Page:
Speaking at a conference on Jasenovac in Banja Luka, on May 25, 2011, he stated that “it is a fact that Srebrenica happened within the final military operations in this area during the war, whereby Jasenovac and the lack of clear truth about Jasenovac were at the very basis of it (sic). Srebrenica is a place of a great crime, but it is incomparable to Jasenovac”. 


In the meantime, he personally opened a students’ dormitory named in honor of Radovan Karadžić, who was sentenced in The Hague for the crimes in Srebrenica, thus sending a symbolic message that he does not expect future generations to question the past in a way which is not in line with his narrative and with the political narrative in the RS. 


The final act in this drama occurred on August 2018 when the Government of Republika Srpska annulled the Report of the Commission on the Events in and around Srebrenica from July 10 to 19, 1995, which had been previously rejected by the RS National Assembly. Dragan Čavić also rejected the Report of the Commission, indirectly disclaiming his speech in 2004, permanently taking away part of its meaning. 


Sulejman Tihić’s words are long forgotten. No one remembers them, neither the words nor him. The philosophy of victimhood still dominates Bosniak politics, not giving up on the most important political asset of that philosophy, the Srebrenica genocide.

In a recent corruption case related to the procurement of respirators for the needs of the Federation of BiH, the fact that one of the participants in this affair was from Srebrenica was presented to the public as a mitigating circumstance. 


When he was speaking about the previous local election in BiH in Switzerland, the current Grand Mufti Kavazović encouraged Bosniaks to register and vote in Srebrenica and not allow “a Wallachian rule in Srebrenica”, he said. “We will not forgive anyone who is able to, and does not want to. Anyone who can cast their vote, anyone who can register, anyone who can prevent a Wallachian rule in Srebrenica. May it be sinful if they don’t do it... It is ours and we must not abandon it", said Kavazović at the time.


Based on the results of the previous election, it may be concluded that the Grand Mufti did more on mobilizing the Serbs, and very soon after that, the new mayor of Srebrenica Mladen Grujičić stated that there had been no genocide in Srebrenica, and that this would be his position for as long as he lived, and that he would never attend the memorial service in Potočari.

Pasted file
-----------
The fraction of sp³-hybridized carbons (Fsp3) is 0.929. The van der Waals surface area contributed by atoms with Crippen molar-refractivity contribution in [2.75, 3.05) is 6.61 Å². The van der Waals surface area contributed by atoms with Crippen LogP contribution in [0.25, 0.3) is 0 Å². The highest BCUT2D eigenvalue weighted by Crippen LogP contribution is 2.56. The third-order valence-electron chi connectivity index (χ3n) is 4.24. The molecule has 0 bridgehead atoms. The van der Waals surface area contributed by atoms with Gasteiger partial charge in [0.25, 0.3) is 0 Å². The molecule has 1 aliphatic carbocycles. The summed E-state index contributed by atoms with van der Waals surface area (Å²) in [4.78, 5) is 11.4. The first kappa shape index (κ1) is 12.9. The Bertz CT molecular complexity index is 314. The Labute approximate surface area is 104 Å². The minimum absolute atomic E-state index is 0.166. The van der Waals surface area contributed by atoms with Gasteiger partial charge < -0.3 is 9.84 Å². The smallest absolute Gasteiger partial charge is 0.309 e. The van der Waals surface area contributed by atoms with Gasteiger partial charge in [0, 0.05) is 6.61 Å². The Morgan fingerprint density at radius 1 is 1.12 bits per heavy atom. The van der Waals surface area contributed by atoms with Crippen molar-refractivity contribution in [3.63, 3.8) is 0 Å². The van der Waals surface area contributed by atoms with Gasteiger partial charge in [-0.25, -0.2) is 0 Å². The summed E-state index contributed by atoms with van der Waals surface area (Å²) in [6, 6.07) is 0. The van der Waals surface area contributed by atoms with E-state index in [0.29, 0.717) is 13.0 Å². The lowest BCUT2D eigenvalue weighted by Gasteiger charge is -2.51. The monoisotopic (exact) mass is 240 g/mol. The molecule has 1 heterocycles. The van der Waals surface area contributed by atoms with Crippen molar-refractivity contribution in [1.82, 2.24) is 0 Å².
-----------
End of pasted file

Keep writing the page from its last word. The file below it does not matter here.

The constant, daily denial of the genocide in Srebrenica by politicians in Republika Srpska is considered to be good enough material for the harmful and wrong thesis that Serbs are a genocidal people, which has found its place even in the official Bosniak dogma. 

These two conflicting positions are strong and massive enough to repudiate the idea of reconciliation and facing the past, and push those goals to the margins of society, into the hidden corners of rare NGO circles which have not yet given up on this country. At the same time, the politicians in power, the primary promoters of those narratives, never stop misusing them. They cooperate successfully while pitting the citizens against each other and have pillaged the remaining Serbs, Bosniaks and Croats of this country for a quarter of a century, without any punishment.

At the same time, those Serbs, Bosniaks and Croats are at each other’s throats in the virtual and in the public sphere, without noticing that they have long become a surplus in their own country, those living, as well as the dead ones, and that they exist only as a useless, but necessary, part of the postelection deals. 

Postelection plunder is divided among their political leaders in a relaxed atmosphere of the former brotherhood and unity, with the most popular local singers entertaining them, without any of them ever mentioning the topic of genocide and war crimes.

Meanwhile, as a result of false patriotism and futile politics, Srebrenica as a town is fading away and disappearing, even with all the postwar donations for its development. 

I was in Srebrenica in June 2015. During that time, the most widely read news on a local portal was the opening of a pastry shop, so that after 20 years one could eat a cake in this town. From talking to people in Srebrenica, I found out that they still did not have a bakery, a butcher shop, a shoe shop… The authorities in Srebrenica have been politically appointed from Sarajevo and Banja Luka. After they finish their work on the Town Council, the appointed officials go to their homes outside of this town, or even outside of the country.